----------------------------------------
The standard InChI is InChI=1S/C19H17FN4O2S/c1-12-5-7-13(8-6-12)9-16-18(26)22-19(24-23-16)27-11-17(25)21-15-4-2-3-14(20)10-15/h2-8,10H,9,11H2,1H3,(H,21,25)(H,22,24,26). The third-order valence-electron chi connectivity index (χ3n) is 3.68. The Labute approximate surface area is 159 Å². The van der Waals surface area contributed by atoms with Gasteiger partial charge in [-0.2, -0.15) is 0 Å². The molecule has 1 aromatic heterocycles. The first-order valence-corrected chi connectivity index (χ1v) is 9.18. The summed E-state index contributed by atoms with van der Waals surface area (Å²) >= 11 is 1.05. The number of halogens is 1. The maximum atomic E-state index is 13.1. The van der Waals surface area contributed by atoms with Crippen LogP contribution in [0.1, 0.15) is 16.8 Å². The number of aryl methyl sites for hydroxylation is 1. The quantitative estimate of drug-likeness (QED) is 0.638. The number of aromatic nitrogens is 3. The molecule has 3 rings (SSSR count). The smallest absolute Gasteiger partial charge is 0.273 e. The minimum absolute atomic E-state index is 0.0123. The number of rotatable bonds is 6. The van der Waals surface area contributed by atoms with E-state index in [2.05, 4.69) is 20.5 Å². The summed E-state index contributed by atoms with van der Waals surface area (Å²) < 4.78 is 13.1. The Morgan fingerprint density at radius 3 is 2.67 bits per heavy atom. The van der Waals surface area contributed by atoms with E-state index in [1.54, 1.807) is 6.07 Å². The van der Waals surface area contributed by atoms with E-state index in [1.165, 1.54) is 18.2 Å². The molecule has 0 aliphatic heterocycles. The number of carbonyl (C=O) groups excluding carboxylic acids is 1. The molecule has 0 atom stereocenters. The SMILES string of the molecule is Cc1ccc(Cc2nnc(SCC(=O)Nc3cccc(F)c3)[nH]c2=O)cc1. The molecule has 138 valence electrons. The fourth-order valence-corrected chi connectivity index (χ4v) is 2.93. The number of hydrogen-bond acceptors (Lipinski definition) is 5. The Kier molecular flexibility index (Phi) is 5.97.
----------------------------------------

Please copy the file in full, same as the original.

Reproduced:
The standard InChI is InChI=1S/C19H17FN4O2S/c1-12-5-7-13(8-6-12)9-16-18(26)22-19(24-23-16)27-11-17(25)21-15-4-2-3-14(20)10-15/h2-8,10H,9,11H2,1H3,(H,21,25)(H,22,24,26). The third-order valence-electron chi connectivity index (χ3n) is 3.68. The Labute approximate surface area is 159 Å². The van der Waals surface area contributed by atoms with Gasteiger partial charge in [-0.2, -0.15) is 0 Å². The molecule has 1 aromatic heterocycles. The first-order valence-corrected chi connectivity index (χ1v) is 9.18. The summed E-state index contributed by atoms with van der Waals surface area (Å²) >= 11 is 1.05. The number of halogens is 1. The maximum atomic E-state index is 13.1. The van der Waals surface area contributed by atoms with Crippen LogP contribution in [0.1, 0.15) is 16.8 Å². The number of aryl methyl sites for hydroxylation is 1. The quantitative estimate of drug-likeness (QED) is 0.638. The number of aromatic nitrogens is 3. The molecule has 3 rings (SSSR count). The smallest absolute Gasteiger partial charge is 0.273 e. The minimum absolute atomic E-state index is 0.0123. The number of rotatable bonds is 6. The van der Waals surface area contributed by atoms with E-state index in [2.05, 4.69) is 20.5 Å². The summed E-state index contributed by atoms with van der Waals surface area (Å²) < 4.78 is 13.1. The Morgan fingerprint density at radius 3 is 2.67 bits per heavy atom. The van der Waals surface area contributed by atoms with E-state index in [1.54, 1.807) is 6.07 Å². The van der Waals surface area contributed by atoms with E-state index in [1.165, 1.54) is 18.2 Å². The molecule has 0 aliphatic heterocycles. The number of carbonyl (C=O) groups excluding carboxylic acids is 1. The molecule has 0 atom stereocenters. The SMILES string of the molecule is Cc1ccc(Cc2nnc(SCC(=O)Nc3cccc(F)c3)[nH]c2=O)cc1. The molecule has 138 valence electrons. The fourth-order valence-corrected chi connectivity index (χ4v) is 2.93. The number of hydrogen-bond acceptors (Lipinski definition) is 5. The Kier molecular flexibility index (Phi) is 5.97.